After all, Karpelès has lately been less than enthusiastic about Bitcoin and other cryptocurrencies, telling Fortune he’s had “enough of cryptocurrency” between all his problems at Mt. Gox, and has essentially washed his hands clean of it. “The main issue with Bitcoin itself is that the community around it right now is kind of too polarized,” Karpelès says, citing the split between Bitcoin and Bitcoin Cash over a disagreement in how best to scale the digital currency. (He’s not taking a side, in order to “stay neutral and not get involved in more trouble than I am already.”)

“Bitcoin right now is, I believe, doomed,” Karpelès adds. “Its original promise of being the future of currency is clearly out of reach.” Then again, that’s what some said about Karpelès’ career.

Explainer: Ant Financial's $150 billion valuation, and the big recent bump-up

HONG KONG (Reuters) – Ant Financial’s rapid climb to become the world’s biggest super unicorn valued by some investors at around $150 billion showcases investor enthusiasm for the biggest Chinese tech companies and also how quickly valuations can shift. Just two months ago, bankers and investors were tentatively talking of a figure closer to $100 billion.

FILE PHOTO: A logo of Ant Financial is displayed at the Ant Financial event in Hong Kong, China November 1, 2016. REUTERS/Bobby Yip/File Photo

WHAT IS ANT FINANCIAL, EXACTLY?

Ant’s biggest and best-known business is Alipay, the biggest player in China’s $17 trillion online payments market. Ant also sells wealth management products and offers small loans and credit scores, among other ventures. Jack Ma, founder of Chinese e-commerce giant Alibaba Group Holding (BABA.N) controls Ant.

Analysts at Barclays estimate that online payments accounted for 55 per cent of Ant’s $8.9 billion revenue last year, but they expect that to fall to one-third by 2021 as the company focuses on encouraging its 600 million customers to use more of its other, higher-margin services.

WHY THE BIG JUMP IN VALUATION?

At a valuation of around $150 billion, Ant will trail only the big four state-controlled banks and insurer Ping An among financial-focused firms in China. It will also be about 50 percent more valuable than Wall Street titans Goldman Sachs (GS.N) and Morgan Stanley (MS.N).

Much of the rapid rise in its valuation is being attributed to the company’s disclosure of additional performance data, which although by no means its full financials, included some 2017 full-year figures that showed faster-than-expected growth. That helped investors and analysts tweak their financial models.

Ant’s status as one of the biggest tech groups in China is also boosting demand.

“It’s not very often to get a chance to invest in super unicorns like Ant, even in China where you’ve seen a tech boom for years,” said one existing investor in Ant. “If you miss this one, you don’t know when the next one comes.”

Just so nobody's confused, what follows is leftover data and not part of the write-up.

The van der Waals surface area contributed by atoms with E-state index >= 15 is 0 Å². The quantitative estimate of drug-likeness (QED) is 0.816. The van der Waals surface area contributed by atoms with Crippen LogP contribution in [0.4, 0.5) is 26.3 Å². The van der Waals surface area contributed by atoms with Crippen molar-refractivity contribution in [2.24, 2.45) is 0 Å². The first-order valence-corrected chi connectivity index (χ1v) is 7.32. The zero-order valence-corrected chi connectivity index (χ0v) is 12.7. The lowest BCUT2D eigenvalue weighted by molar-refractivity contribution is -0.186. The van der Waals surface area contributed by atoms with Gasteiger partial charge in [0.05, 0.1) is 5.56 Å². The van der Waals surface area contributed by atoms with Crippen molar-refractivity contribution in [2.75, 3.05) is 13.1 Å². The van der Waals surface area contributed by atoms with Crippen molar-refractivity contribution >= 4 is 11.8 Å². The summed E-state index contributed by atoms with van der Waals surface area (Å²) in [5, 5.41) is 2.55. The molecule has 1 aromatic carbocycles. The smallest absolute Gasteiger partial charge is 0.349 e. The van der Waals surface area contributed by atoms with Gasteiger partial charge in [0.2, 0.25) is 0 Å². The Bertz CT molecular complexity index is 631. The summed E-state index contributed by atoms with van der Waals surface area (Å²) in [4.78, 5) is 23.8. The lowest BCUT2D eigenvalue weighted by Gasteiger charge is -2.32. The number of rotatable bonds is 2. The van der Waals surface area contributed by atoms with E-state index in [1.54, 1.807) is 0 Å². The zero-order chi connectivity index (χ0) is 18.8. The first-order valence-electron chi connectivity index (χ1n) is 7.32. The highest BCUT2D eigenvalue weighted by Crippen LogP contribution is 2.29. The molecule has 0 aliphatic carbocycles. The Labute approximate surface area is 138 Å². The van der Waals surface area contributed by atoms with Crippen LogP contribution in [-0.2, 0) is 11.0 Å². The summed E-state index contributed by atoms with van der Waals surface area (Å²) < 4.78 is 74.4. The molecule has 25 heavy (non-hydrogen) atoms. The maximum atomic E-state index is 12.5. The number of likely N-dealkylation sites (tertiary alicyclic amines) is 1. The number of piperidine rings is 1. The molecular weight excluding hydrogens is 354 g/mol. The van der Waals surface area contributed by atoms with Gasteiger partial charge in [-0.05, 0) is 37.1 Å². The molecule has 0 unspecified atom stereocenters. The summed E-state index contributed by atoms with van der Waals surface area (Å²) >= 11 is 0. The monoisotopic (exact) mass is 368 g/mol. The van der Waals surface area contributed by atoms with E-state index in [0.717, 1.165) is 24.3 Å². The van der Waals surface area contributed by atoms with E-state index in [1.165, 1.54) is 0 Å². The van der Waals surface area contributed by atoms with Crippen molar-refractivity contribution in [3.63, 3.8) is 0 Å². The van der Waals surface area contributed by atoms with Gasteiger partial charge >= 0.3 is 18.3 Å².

HOW ARE PEOPLE GETTING TO $150 BILLION?

Robert Kapito, co-founder of U.S. asset manager BlackRock, this week described himself as “shocked” at Ant’s likely valuation but many analysts are not blinking.

Barclays analysts this month valued the company at $155 billion, based on multiplying their estimate of Ant’s 2019 net operating profit less adjusted tax (NOPLAT) by what they said was its conservative price/earnings ratio of 28.

NOPLAT is often used by analysts to measure companies’ operating efficiency because it strips out the impact of interest payments and other financing costs.

Other groups have used alternative means of valuing Ant. Jefferies analysts, who believe up to 70 per cent of Ant’s 2017 business came from online payments, used Paypal (PYPL.O) as a comparison and valued Ant at $133 billion, equivalent to seven times their estimate for its 2019 sales – in line with the multiple implied by PayPal’s share price.

Based on traditional price-earnings measures, $150 billion implies a price 71 times Ant’s 2017 pre-tax profits or 85 times its net profits, assuming a tax rate of 16 per cent – the average paid by Alibaba in recent years. Ant does not disclose actual profits and its pre-tax earnings of 13.2 billion yuan ($2.1 billion) are calculated from disclosures in filings by Alibaba, which is set to become Ant’s one-third owner soon.

Alibaba itself trades at 43 times last year’s profits as does rival Tencent (0700.HK), home of Alipay rival WeChat Pay.

WHAT CHALLENGES DOES ANT FACE?

Ant, expected to go public in the next two years, has vowed to reach 2 billion users worldwide in the next decade and it has been investing overseas, buying a stake in Indian payment firm Paytm and Thai financial technology firm Ascend Money, among others.

“Ant has taken a very strategic view of international expansion – with highly-targeted investments, joint ventures, and partnerships across the region,” said James Lloyd, Asia-Pacific Fintech leader at EY. “While mainland China remains core, I wouldn’t underestimate the potential upside of their international endeavors.”

But it could be China itself that causes Ant problems. While Alipay holds 54 per cent of the country’s fast-growing mobile payments market, WeChat Pay holds 38.2 per cent, according to Jefferies. Both are keen to increase their dominance.

Beijing also has a history of unexpected rule changes which can derail business plans. Last year regulators suddenly took steps to rein in the online lending market – a key growth engine for Ant – as part of its wider crackdown on easy credit.

“These things that Ant is doing are quite innovative and new. They may work this year, but stop working next year, depending on China’s regulations,” said a Hong Kong-based equity analyst with a Japanese asset manager. “It’s hard to analyze their value.”